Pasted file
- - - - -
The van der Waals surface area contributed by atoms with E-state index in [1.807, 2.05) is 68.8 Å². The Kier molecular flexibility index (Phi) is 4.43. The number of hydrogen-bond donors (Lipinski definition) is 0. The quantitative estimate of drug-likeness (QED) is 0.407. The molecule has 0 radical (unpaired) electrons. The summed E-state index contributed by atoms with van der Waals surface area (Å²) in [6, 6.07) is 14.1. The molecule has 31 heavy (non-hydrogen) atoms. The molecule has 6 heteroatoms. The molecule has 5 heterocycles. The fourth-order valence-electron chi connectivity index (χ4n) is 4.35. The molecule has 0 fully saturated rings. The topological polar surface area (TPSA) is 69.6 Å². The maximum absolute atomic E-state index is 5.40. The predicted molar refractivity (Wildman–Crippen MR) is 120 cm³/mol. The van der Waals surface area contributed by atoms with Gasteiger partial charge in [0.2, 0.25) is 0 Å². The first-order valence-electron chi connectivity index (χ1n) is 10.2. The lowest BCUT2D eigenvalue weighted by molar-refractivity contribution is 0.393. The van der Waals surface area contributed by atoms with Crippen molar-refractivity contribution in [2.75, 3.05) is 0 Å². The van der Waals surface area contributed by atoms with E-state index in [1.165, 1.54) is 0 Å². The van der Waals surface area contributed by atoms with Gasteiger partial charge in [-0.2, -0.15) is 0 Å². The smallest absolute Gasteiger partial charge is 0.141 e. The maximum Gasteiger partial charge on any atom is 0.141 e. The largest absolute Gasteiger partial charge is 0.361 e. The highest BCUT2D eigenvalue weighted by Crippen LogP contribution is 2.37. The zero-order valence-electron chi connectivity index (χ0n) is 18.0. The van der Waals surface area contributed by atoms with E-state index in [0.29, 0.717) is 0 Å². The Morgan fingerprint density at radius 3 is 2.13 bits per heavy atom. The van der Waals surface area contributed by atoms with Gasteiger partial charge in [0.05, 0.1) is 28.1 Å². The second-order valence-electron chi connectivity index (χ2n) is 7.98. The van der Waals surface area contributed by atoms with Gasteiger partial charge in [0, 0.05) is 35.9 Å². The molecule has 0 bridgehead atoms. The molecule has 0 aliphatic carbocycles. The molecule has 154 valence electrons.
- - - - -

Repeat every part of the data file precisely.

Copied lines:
The van der Waals surface area contributed by atoms with E-state index in [1.807, 2.05) is 68.8 Å². The Kier molecular flexibility index (Phi) is 4.43. The number of hydrogen-bond donors (Lipinski definition) is 0. The quantitative estimate of drug-likeness (QED) is 0.407. The molecule has 0 radical (unpaired) electrons. The summed E-state index contributed by atoms with van der Waals surface area (Å²) in [6, 6.07) is 14.1. The molecule has 31 heavy (non-hydrogen) atoms. The molecule has 6 heteroatoms. The molecule has 5 heterocycles. The fourth-order valence-electron chi connectivity index (χ4n) is 4.35. The molecule has 0 fully saturated rings. The topological polar surface area (TPSA) is 69.6 Å². The maximum absolute atomic E-state index is 5.40. The predicted molar refractivity (Wildman–Crippen MR) is 120 cm³/mol. The van der Waals surface area contributed by atoms with Gasteiger partial charge in [0.2, 0.25) is 0 Å². The first-order valence-electron chi connectivity index (χ1n) is 10.2. The lowest BCUT2D eigenvalue weighted by molar-refractivity contribution is 0.393. The van der Waals surface area contributed by atoms with Crippen molar-refractivity contribution in [2.75, 3.05) is 0 Å². The van der Waals surface area contributed by atoms with E-state index in [1.165, 1.54) is 0 Å². The van der Waals surface area contributed by atoms with Gasteiger partial charge in [-0.2, -0.15) is 0 Å². The smallest absolute Gasteiger partial charge is 0.141 e. The maximum Gasteiger partial charge on any atom is 0.141 e. The largest absolute Gasteiger partial charge is 0.361 e. The highest BCUT2D eigenvalue weighted by Crippen LogP contribution is 2.37. The zero-order valence-electron chi connectivity index (χ0n) is 18.0. The van der Waals surface area contributed by atoms with E-state index in [0.29, 0.717) is 0 Å². The Morgan fingerprint density at radius 3 is 2.13 bits per heavy atom. The van der Waals surface area contributed by atoms with Gasteiger partial charge in [0.05, 0.1) is 28.1 Å². The second-order valence-electron chi connectivity index (χ2n) is 7.98. The van der Waals surface area contributed by atoms with Gasteiger partial charge in [0, 0.05) is 35.9 Å². The molecule has 0 bridgehead atoms. The molecule has 0 aliphatic carbocycles. The molecule has 154 valence electrons.